30 June 2009

Literary language not usually mother tongue

Thank you to the reader that pointed me to the Google Books site of the book Mother Tongues and Other Reflections on the Italian Language (2002) by Giulio C. Lepschy. The entire section on the relationship of literary language to mother tongue is on the site (thank you, Google Books!). Here is part of what Lepschy says:

"A diglossic situation, however, in which the mother tongue and the literary medium are quite distinct (either because they are different varieties of the same language or because they are different languages), seems to be prevalent in recorded history throughout the world; and the modern European situation, in which a nation-state tends to favour the use of the same idiom for literary expression and for everyday communication among the whole population, appears to be the exception rather than the norm." (page 25)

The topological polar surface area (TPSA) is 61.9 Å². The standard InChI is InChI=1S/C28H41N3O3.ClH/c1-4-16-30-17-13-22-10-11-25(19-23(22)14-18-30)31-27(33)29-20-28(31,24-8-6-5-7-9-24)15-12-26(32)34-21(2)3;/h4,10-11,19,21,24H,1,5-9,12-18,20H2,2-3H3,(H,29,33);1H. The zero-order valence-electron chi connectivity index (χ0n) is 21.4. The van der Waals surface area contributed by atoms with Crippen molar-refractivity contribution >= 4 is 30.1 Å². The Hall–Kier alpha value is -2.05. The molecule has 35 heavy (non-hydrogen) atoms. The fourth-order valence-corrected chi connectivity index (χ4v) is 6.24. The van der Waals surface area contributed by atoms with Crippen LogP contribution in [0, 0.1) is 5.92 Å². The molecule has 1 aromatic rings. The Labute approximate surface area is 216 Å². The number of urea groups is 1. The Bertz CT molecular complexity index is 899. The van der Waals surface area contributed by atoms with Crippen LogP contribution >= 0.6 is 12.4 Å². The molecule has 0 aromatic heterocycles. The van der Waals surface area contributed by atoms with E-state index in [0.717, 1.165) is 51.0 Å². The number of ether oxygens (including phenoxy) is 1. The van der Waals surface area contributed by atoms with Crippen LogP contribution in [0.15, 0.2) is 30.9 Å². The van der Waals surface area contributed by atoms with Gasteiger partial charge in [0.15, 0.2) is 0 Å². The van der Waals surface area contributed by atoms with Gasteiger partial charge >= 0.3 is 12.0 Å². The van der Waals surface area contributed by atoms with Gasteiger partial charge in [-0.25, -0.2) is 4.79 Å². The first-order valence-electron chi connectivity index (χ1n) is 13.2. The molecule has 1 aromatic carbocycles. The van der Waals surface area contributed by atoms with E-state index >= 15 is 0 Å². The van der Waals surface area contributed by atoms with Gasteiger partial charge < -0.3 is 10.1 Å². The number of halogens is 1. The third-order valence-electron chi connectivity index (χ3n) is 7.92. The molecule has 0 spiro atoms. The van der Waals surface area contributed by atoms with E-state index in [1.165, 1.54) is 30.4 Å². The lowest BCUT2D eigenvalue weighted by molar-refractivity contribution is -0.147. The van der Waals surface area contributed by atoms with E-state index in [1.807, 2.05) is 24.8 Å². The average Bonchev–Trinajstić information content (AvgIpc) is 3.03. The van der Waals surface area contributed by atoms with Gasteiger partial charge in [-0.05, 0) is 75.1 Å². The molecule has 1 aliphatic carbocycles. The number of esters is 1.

This is a research finding that I did not know about, but it clearly shows the need for the kind of multilingual literary criticism that I am pushing. What many think to be the exception (mixed-language texts, texts not in the mother tongue) turns out to be the mainstream literary tradition!

1 comment:

  1. You are welcome. I don't know if you are familiar with the work of Steven G. Kellman, but if not these two books might be very intersting for your research:

    - The translingual imagination (2000)
    - Switching languages: translingual writers reflect on their craft (2003)

    Extracts of both books are available on google books.